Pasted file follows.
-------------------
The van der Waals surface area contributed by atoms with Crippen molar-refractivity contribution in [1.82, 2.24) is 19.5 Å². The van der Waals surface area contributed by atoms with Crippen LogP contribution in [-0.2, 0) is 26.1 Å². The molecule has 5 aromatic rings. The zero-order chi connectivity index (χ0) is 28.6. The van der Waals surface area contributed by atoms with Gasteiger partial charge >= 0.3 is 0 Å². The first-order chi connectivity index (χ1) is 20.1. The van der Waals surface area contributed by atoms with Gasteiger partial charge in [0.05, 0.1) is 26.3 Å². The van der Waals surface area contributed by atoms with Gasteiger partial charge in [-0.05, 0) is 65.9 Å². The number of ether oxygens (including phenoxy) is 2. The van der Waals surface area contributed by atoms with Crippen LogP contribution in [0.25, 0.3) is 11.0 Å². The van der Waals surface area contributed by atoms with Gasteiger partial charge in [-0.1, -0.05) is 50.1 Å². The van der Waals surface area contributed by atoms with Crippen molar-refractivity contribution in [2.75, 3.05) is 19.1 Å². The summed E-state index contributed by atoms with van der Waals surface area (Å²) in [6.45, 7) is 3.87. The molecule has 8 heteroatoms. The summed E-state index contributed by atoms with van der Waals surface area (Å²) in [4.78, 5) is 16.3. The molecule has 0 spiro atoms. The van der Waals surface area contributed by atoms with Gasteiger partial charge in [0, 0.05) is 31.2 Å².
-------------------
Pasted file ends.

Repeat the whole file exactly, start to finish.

The van der Waals surface area contributed by atoms with Crippen molar-refractivity contribution in [1.82, 2.24) is 19.5 Å². The van der Waals surface area contributed by atoms with Crippen LogP contribution in [-0.2, 0) is 26.1 Å². The molecule has 5 aromatic rings. The zero-order chi connectivity index (χ0) is 28.6. The van der Waals surface area contributed by atoms with Gasteiger partial charge >= 0.3 is 0 Å². The first-order chi connectivity index (χ1) is 20.1. The van der Waals surface area contributed by atoms with Gasteiger partial charge in [0.05, 0.1) is 26.3 Å². The van der Waals surface area contributed by atoms with Gasteiger partial charge in [-0.05, 0) is 65.9 Å². The number of ether oxygens (including phenoxy) is 2. The van der Waals surface area contributed by atoms with Crippen LogP contribution in [0.25, 0.3) is 11.0 Å². The van der Waals surface area contributed by atoms with Gasteiger partial charge in [-0.1, -0.05) is 50.1 Å². The van der Waals surface area contributed by atoms with Crippen molar-refractivity contribution in [2.75, 3.05) is 19.1 Å². The summed E-state index contributed by atoms with van der Waals surface area (Å²) in [6.45, 7) is 3.87. The molecule has 8 heteroatoms. The summed E-state index contributed by atoms with van der Waals surface area (Å²) in [4.78, 5) is 16.3. The molecule has 0 spiro atoms. The van der Waals surface area contributed by atoms with Gasteiger partial charge in [0, 0.05) is 31.2 Å².